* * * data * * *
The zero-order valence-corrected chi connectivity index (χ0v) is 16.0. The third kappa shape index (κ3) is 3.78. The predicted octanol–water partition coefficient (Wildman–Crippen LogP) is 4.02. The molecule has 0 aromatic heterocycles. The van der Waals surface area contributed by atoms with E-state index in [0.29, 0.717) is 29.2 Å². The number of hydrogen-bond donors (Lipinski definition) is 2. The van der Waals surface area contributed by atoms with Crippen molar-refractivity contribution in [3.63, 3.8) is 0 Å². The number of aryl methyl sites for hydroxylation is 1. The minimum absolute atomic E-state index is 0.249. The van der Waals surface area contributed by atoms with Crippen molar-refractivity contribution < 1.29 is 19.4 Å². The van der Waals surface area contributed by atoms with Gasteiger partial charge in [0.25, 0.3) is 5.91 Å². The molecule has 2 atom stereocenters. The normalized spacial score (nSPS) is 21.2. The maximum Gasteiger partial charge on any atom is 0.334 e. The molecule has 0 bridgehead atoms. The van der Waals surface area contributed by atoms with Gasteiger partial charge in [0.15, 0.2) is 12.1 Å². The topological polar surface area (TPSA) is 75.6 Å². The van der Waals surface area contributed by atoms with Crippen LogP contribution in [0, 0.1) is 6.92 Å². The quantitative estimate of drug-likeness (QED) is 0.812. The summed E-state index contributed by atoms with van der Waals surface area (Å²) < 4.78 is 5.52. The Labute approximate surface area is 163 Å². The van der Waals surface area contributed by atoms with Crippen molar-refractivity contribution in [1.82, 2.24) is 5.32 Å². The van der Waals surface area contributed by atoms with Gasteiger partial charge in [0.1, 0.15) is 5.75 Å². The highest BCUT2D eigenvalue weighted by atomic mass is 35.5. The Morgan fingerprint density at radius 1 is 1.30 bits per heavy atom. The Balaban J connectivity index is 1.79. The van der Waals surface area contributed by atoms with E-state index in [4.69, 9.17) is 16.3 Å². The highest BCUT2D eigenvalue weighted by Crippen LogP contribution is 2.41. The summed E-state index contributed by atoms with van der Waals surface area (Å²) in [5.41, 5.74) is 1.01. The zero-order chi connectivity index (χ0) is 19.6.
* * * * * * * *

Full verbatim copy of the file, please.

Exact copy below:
The zero-order valence-corrected chi connectivity index (χ0v) is 16.0. The third kappa shape index (κ3) is 3.78. The predicted octanol–water partition coefficient (Wildman–Crippen LogP) is 4.02. The molecule has 0 aromatic heterocycles. The van der Waals surface area contributed by atoms with E-state index in [0.29, 0.717) is 29.2 Å². The number of hydrogen-bond donors (Lipinski definition) is 2. The van der Waals surface area contributed by atoms with Crippen molar-refractivity contribution in [3.63, 3.8) is 0 Å². The number of aryl methyl sites for hydroxylation is 1. The minimum absolute atomic E-state index is 0.249. The van der Waals surface area contributed by atoms with Crippen molar-refractivity contribution < 1.29 is 19.4 Å². The van der Waals surface area contributed by atoms with Gasteiger partial charge in [0.25, 0.3) is 5.91 Å². The molecule has 2 atom stereocenters. The normalized spacial score (nSPS) is 21.2. The maximum Gasteiger partial charge on any atom is 0.334 e. The molecule has 0 bridgehead atoms. The van der Waals surface area contributed by atoms with Gasteiger partial charge in [0.15, 0.2) is 12.1 Å². The topological polar surface area (TPSA) is 75.6 Å². The van der Waals surface area contributed by atoms with Crippen LogP contribution in [0, 0.1) is 6.92 Å². The quantitative estimate of drug-likeness (QED) is 0.812. The summed E-state index contributed by atoms with van der Waals surface area (Å²) < 4.78 is 5.52. The Labute approximate surface area is 163 Å². The van der Waals surface area contributed by atoms with Crippen molar-refractivity contribution in [1.82, 2.24) is 5.32 Å². The van der Waals surface area contributed by atoms with Gasteiger partial charge in [0.1, 0.15) is 5.75 Å². The highest BCUT2D eigenvalue weighted by atomic mass is 35.5. The Morgan fingerprint density at radius 1 is 1.30 bits per heavy atom. The Balaban J connectivity index is 1.79. The van der Waals surface area contributed by atoms with E-state index in [4.69, 9.17) is 16.3 Å². The highest BCUT2D eigenvalue weighted by Crippen LogP contribution is 2.41. The summed E-state index contributed by atoms with van der Waals surface area (Å²) in [5.41, 5.74) is 1.01. The zero-order chi connectivity index (χ0) is 19.6.